One Far North iwi is making headway with its tribal language revitalisation strategy to allow their descendants to stand adept in their own tribal knowledge.
"Look at the value of the informal language patterns and the language held within our generation as a foundation for learning. That is the first place where language acquisition should take place" says Tatai Henare, teacher at the inaugural Te Reo o Te Rarawa language school, held at Te Rarawa Marae and Te Uri o Hina Marae, Pukepoto at the weekend.
An estimated 130 descendants of Te Rarawa returned home at the weekend to two of the tribal marae in the Far North to take part in the tribe’s language revitalisation strategy, Te Reo o Te Rarawa.
"It is an initiative for vitality. In recent months, Te Rarawa has had numerous funeral processions, so an initiative which promotes health and vitality of our language is necessary" says Raniera McGrath, organiser and teacher of the Te Rarawa tribal specific language.
There are five sections of the tribal language course, from dissecting traditional songs to traditional healing. One teacher says that all sections play their respective role in ensuring the wellbeing of the marae.
"You learn the value of 'taku', and it is not until you emerge to the front where your world becomes aware of 'tōku', for example, 'my mountain,' 'my river'. However, the speaker must be adept at 'my knife' and 'my tea towel' first and foremost. Hence, why a majority of speakers are unsure at the grammatical accuracies in the language of our elders who have spent a lot of time immersed in informal settings" adds Henare, who taught the value of musical compositions to promoting tribal specific knowledge and ultimately as a vehicle of intergenerational transfer of esoteric knowledge.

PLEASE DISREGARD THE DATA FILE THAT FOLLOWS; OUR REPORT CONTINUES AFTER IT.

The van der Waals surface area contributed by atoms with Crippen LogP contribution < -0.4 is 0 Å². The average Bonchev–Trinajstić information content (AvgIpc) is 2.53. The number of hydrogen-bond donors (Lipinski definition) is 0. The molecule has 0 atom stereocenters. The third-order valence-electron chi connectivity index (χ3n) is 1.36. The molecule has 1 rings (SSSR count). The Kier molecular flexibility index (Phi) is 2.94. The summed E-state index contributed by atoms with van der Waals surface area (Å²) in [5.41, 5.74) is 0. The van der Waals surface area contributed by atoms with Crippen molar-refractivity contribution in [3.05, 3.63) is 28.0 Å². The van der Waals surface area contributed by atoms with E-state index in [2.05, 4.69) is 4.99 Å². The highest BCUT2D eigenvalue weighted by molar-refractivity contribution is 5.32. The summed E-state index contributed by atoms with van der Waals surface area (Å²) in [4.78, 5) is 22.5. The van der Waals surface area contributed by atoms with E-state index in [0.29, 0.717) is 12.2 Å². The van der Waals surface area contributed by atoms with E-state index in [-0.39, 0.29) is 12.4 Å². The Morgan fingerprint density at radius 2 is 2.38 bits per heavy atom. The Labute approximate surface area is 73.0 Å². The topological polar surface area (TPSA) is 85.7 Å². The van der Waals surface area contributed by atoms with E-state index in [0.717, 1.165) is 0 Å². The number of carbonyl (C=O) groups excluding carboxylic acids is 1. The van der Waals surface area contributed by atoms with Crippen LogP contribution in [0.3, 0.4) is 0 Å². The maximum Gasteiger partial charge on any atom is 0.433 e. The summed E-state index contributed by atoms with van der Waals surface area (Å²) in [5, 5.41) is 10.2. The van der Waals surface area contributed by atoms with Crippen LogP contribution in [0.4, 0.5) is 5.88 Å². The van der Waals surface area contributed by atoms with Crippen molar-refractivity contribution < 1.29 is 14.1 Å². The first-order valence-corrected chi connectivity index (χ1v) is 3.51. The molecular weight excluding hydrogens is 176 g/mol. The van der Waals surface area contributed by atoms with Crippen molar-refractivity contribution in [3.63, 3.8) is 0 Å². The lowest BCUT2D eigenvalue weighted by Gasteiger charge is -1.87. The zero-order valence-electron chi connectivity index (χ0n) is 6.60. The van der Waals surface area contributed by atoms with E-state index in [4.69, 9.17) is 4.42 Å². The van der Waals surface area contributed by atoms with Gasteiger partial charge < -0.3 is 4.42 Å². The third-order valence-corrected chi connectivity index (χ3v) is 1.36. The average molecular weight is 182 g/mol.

According to the 2013 census, 16,512 people, or 2.5% of the total population of Māori descent, affiliated with Te Rarawa could hold a conversation about everyday things in te reo Māori.
"To bring together the tribal groupings of the Far North, to rejuvenate the health and wellbeing of the Māori language. Our job is to spark the fire within the person to entice them to their native language, and then to their Te Rarawa dialectal differences in due course" says Nellie-Ann Abraham, herself a teacher, and graduate of Te Panekiretanga o Te Reo Māori.
We need to keep going lest we become stagnant and under the false pretence that the language is alive and well. Learning does not finish, we need to keep going from strength to strength - it's a process without end isn't it?" adds McGrath.
Te Rarawa are contemplating holding their next tribal language revitalisation course in November.